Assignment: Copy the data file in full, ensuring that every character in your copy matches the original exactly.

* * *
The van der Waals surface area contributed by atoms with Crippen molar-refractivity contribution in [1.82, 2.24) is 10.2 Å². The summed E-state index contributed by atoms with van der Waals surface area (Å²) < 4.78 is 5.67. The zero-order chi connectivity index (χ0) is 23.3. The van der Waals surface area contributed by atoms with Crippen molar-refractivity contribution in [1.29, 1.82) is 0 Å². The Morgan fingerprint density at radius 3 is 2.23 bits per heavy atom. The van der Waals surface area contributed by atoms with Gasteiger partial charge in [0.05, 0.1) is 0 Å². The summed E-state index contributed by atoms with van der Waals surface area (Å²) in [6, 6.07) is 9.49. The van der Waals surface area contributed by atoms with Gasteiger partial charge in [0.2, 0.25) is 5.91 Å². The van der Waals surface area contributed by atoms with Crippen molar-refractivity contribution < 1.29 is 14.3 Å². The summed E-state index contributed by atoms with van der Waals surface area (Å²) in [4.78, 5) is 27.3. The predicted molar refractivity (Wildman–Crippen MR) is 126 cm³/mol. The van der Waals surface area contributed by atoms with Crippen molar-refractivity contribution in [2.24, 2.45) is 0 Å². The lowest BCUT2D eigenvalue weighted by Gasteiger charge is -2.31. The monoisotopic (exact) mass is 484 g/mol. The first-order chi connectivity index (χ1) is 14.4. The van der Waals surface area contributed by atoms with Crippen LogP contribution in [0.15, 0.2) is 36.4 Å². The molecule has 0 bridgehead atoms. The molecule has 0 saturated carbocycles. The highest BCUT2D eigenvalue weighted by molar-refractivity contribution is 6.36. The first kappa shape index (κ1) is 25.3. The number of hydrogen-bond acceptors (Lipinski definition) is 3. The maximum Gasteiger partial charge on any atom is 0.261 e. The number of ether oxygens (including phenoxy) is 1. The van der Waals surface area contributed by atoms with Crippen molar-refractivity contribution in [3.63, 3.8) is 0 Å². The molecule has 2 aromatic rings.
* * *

The van der Waals surface area contributed by atoms with Crippen molar-refractivity contribution in [1.82, 2.24) is 10.2 Å². The summed E-state index contributed by atoms with van der Waals surface area (Å²) < 4.78 is 5.67. The zero-order chi connectivity index (χ0) is 23.3. The van der Waals surface area contributed by atoms with Crippen molar-refractivity contribution in [1.29, 1.82) is 0 Å². The Morgan fingerprint density at radius 3 is 2.23 bits per heavy atom. The van der Waals surface area contributed by atoms with Gasteiger partial charge in [0.05, 0.1) is 0 Å². The summed E-state index contributed by atoms with van der Waals surface area (Å²) in [6, 6.07) is 9.49. The van der Waals surface area contributed by atoms with Gasteiger partial charge in [0.2, 0.25) is 5.91 Å². The van der Waals surface area contributed by atoms with Crippen molar-refractivity contribution < 1.29 is 14.3 Å². The summed E-state index contributed by atoms with van der Waals surface area (Å²) in [4.78, 5) is 27.3. The predicted molar refractivity (Wildman–Crippen MR) is 126 cm³/mol. The van der Waals surface area contributed by atoms with Crippen molar-refractivity contribution in [2.24, 2.45) is 0 Å². The lowest BCUT2D eigenvalue weighted by Gasteiger charge is -2.31. The monoisotopic (exact) mass is 484 g/mol. The first-order chi connectivity index (χ1) is 14.4. The van der Waals surface area contributed by atoms with Crippen LogP contribution in [0.15, 0.2) is 36.4 Å². The molecule has 0 bridgehead atoms. The molecule has 0 saturated carbocycles. The highest BCUT2D eigenvalue weighted by molar-refractivity contribution is 6.36. The first kappa shape index (κ1) is 25.3. The number of hydrogen-bond acceptors (Lipinski definition) is 3. The maximum Gasteiger partial charge on any atom is 0.261 e. The number of ether oxygens (including phenoxy) is 1. The van der Waals surface area contributed by atoms with Crippen molar-refractivity contribution in [3.63, 3.8) is 0 Å². The molecule has 2 aromatic rings.